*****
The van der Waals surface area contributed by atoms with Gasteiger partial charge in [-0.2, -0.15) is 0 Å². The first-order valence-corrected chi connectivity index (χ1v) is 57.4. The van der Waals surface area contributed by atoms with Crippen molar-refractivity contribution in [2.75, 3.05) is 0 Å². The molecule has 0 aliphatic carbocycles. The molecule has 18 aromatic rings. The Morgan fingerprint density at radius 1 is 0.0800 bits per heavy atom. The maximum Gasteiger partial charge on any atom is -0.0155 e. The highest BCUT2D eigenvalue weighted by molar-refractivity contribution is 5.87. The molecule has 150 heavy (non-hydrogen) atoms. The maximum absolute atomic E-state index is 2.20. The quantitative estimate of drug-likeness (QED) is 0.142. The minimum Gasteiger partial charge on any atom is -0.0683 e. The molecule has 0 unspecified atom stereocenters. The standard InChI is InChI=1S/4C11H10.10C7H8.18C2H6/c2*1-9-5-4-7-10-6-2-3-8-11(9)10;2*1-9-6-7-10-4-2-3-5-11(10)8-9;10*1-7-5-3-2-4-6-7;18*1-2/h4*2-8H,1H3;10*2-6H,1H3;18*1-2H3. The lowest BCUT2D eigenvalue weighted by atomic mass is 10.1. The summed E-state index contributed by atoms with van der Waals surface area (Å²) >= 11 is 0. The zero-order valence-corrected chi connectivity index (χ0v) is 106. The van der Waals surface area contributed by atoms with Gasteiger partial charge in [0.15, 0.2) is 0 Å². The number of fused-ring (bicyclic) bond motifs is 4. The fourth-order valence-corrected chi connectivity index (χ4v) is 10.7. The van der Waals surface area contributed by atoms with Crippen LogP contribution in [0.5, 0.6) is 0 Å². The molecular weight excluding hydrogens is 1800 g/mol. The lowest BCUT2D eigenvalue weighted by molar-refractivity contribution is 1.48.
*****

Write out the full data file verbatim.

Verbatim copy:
The van der Waals surface area contributed by atoms with Gasteiger partial charge in [-0.2, -0.15) is 0 Å². The first-order valence-corrected chi connectivity index (χ1v) is 57.4. The van der Waals surface area contributed by atoms with Crippen molar-refractivity contribution in [2.75, 3.05) is 0 Å². The molecule has 0 aliphatic carbocycles. The molecule has 18 aromatic rings. The Morgan fingerprint density at radius 1 is 0.0800 bits per heavy atom. The maximum Gasteiger partial charge on any atom is -0.0155 e. The highest BCUT2D eigenvalue weighted by molar-refractivity contribution is 5.87. The molecule has 150 heavy (non-hydrogen) atoms. The maximum absolute atomic E-state index is 2.20. The quantitative estimate of drug-likeness (QED) is 0.142. The minimum Gasteiger partial charge on any atom is -0.0683 e. The molecule has 0 unspecified atom stereocenters. The standard InChI is InChI=1S/4C11H10.10C7H8.18C2H6/c2*1-9-5-4-7-10-6-2-3-8-11(9)10;2*1-9-6-7-10-4-2-3-5-11(10)8-9;10*1-7-5-3-2-4-6-7;18*1-2/h4*2-8H,1H3;10*2-6H,1H3;18*1-2H3. The lowest BCUT2D eigenvalue weighted by atomic mass is 10.1. The summed E-state index contributed by atoms with van der Waals surface area (Å²) >= 11 is 0. The zero-order valence-corrected chi connectivity index (χ0v) is 106. The van der Waals surface area contributed by atoms with Gasteiger partial charge in [0.15, 0.2) is 0 Å². The number of fused-ring (bicyclic) bond motifs is 4. The fourth-order valence-corrected chi connectivity index (χ4v) is 10.7. The van der Waals surface area contributed by atoms with Crippen LogP contribution in [0.5, 0.6) is 0 Å². The molecular weight excluding hydrogens is 1800 g/mol. The lowest BCUT2D eigenvalue weighted by molar-refractivity contribution is 1.48.